Young Indians (Yi) Mumbai Chapter launched

Mumbai, March 04, 2016: “We can. We will!” The mission of Yi was the buzz through the day as the Mumbai Chapter of Yi was launched today at the Taj Mahal Palace, Mumbai. And what better occasion than the CII Maharashtra Annual Day, as Yi Mumbai was launched at the hands of Mr. Subhash Desai, Honourable Industries Minister, Government of Maharashtra.

The New Chair for Yi Mumbai for 2016-17 is Mr. Sujit Patil, Vice President and Head Corporate Communications, Godrej Industries Limited and Associate Companies. While his tenure begins in April 2016, Sujit and his team are an enthusiastic bunch of young professionals who have already made significant headway. They have led and participated in a host of activities including the CII Tower Run 2015 and seminar on ‘Value based Leadership’ during National Youth Week. Yi Mumbai supported the National Volunteering Week in a big way by way of participation in the Swachh Bharat Abhiyaan, creating awareness on child sexual abuse in schools and mentoring management students.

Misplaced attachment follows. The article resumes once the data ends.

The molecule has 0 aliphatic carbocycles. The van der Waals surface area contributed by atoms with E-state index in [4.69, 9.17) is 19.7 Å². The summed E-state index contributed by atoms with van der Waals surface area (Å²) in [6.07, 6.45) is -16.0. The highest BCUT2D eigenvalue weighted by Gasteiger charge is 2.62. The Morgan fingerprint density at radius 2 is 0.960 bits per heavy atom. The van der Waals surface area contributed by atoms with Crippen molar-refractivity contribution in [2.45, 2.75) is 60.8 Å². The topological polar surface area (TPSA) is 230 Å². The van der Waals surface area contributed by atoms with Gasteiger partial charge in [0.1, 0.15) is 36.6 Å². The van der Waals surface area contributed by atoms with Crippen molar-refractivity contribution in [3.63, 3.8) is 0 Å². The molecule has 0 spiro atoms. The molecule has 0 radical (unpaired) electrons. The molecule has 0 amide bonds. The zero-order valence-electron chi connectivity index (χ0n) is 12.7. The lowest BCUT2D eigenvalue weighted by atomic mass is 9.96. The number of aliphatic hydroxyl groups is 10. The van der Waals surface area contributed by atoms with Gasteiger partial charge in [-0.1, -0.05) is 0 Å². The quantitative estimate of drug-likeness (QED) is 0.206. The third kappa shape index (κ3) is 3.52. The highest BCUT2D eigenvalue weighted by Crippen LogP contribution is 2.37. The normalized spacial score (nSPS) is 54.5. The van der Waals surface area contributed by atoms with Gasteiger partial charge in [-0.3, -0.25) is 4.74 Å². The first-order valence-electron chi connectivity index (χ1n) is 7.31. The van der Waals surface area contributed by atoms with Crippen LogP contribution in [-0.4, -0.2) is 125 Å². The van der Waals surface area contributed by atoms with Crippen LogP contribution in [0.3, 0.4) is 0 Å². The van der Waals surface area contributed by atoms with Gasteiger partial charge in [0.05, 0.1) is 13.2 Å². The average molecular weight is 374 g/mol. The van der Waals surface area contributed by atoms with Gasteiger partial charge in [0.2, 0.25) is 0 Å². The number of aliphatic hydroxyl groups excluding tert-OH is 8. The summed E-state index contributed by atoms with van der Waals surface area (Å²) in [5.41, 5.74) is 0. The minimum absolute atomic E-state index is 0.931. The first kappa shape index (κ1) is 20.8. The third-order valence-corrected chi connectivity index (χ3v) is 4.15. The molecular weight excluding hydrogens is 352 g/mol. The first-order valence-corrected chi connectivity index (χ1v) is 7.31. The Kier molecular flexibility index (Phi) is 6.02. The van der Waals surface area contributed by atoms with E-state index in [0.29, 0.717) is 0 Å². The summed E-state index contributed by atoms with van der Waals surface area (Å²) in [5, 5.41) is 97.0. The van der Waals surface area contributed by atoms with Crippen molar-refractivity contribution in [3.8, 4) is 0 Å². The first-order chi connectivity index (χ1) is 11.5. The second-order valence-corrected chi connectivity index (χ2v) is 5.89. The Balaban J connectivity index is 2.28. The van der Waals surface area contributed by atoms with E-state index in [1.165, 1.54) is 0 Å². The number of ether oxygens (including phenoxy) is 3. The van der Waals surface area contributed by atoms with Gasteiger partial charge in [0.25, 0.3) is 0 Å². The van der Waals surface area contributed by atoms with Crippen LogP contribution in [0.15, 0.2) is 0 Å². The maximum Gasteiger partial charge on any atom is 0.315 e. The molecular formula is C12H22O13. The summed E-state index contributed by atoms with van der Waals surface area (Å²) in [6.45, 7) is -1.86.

Speaking on the official launch of the Mumbai Chapter, Sujit Patil, said, “Young Indians since its inception in 2002 has come a long way and has made significant contribution towards nation building initiatives. It gives me immense pleasure to Chair the Mumbai Chapter of Yi. It will be my endeavor to lead the Mumbai Chapter to greater heights. We have chalked out a detailed plan for the year based on the Yi pillars and look forward to playing an active role in India’s development process.”

While the start has been great, the plan ahead promises to be even better. Yi Mumbai has laid out a detailed plan for FY 16 -17. This includes a focused outreach program with government officials, sessions on entrepreneurship & Innovation, mentoring management students and workshops across primary schools to create awareness on child sexual abuse. The plan also includes support to Project Swachh Bharat through a detailed volunteering program. In addition, the Mumbai Chapter plans to create a vertical on ‘Environment & Biodiversity’ among other nation building initiatives.

Sanjay Kirloskar, Chairman, CII Western Region and Chairman & Managing Director, Kirloskar Brothers Ltd, said, “In addition to Industry, CII also works on various aspects concerning society through its youth arm, Young Indians (Yi) since youth is the most active building block in society. Yi engages Indian youth to contribute to community development through its various projects. I congratulate Yi Mumbai Chapter on their launch and wish them great success in engaging the youth of Mumbai in nation building.”

Profile of Sanjay Kirloskar